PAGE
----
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Record Type: Review ID: 137
The Therapeutic Narrative: Fictional Relationships and the Process of Psychological Change
Almond, Barbara, & Almond, Richard
|In this interesting book two psychiatrists devote a chapter each to nine novels, selected because they portray personality change growing out of interpersonal interactions in ways that are analogous to healing therapeutic narratives in psychoanalysis and other forms of psychotherapy. Just as the aim of psychotherapy today is to bring about personal growth and transformation, so are such changes the subjects of many novels. The novels they selected all met the following criteria: "the central characters become involved in a relationship with each other, and this relationship leads to change in one or more of them through a process that can be discovered and described from the text of the novel" (p. xi). This is only a step away from EHE narratives, which involve transformation stemming from an exceptional experience. I am not familiar with all of the books, but two of them are both among my favorites as a child and maybe even more so as an adult: The Secret Garden and Heidi. Both not only describe exceptional experiences but for me have been examples of literary EHEs. The novels discussed are Pride and Prejudice, Jane Eyre, The Needle’s Eye, The Accidental Tourist, Silas Marner, The Secret Garden, Heidi, The Magus, and The House of Mirth. In a very interesting concluding chapter, "We Read, We Write, We Talk to Heal,": the authors analyze the components of literary therapeutic narratives. For example, they point out that "reading takes place in a space somewhere between inner and outer reality, a transitional space" (p. 169). And EHEs themselves tend to occur more often in transitional space. This book sheds light not only on therapeutic narratives per se, and therapeutic narratives in literature, but also the discussion and examples would be helpful to people writing or reading EHE autobiographies. There is a lengthy bibliography for those who want to pursue material relevant to therapeutic narratives in life and in the consulting room.|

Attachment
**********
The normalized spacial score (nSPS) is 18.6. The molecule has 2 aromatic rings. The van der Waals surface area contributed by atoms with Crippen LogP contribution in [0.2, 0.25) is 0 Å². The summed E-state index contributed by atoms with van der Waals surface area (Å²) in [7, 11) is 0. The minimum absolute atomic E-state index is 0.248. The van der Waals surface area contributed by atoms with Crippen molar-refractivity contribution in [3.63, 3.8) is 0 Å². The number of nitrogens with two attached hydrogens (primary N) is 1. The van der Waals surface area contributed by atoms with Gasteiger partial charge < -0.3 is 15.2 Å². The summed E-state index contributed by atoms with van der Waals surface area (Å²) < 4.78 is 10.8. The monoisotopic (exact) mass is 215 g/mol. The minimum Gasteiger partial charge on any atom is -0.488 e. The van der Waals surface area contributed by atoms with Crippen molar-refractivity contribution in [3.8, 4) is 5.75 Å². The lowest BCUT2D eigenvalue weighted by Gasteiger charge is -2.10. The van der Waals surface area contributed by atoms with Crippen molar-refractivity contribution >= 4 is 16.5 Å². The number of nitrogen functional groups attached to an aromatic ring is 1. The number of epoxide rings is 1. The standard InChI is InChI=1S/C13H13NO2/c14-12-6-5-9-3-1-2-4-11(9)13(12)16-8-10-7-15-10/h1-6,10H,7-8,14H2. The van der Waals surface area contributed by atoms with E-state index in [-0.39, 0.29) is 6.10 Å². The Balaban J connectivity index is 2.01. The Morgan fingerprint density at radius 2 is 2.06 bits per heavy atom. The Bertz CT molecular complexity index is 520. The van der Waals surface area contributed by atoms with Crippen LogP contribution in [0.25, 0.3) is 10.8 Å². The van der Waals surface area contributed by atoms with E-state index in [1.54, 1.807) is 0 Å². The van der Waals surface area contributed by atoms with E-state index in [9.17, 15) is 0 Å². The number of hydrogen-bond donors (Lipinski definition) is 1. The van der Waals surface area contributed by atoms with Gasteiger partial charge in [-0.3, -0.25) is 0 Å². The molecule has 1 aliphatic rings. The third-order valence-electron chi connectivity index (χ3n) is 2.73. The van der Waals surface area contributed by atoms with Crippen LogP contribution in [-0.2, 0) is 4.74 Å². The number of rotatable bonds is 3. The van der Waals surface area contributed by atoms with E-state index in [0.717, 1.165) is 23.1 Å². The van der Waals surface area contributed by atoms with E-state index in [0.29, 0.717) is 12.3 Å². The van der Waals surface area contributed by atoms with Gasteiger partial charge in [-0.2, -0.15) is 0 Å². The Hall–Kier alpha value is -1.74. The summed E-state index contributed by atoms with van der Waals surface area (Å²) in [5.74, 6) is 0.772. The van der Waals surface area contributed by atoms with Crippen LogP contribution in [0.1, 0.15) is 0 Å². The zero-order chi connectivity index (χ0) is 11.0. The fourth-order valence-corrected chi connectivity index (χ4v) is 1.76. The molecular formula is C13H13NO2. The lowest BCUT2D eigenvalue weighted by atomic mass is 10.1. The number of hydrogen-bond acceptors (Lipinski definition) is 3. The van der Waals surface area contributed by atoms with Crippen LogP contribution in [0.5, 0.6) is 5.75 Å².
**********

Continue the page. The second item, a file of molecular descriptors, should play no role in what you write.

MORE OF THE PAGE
|Publisher Information:||Westport, CT: Praeger, 1996. 204p. Bibl: 195-199; Chap. notes: 187-193; Index: 201-204|
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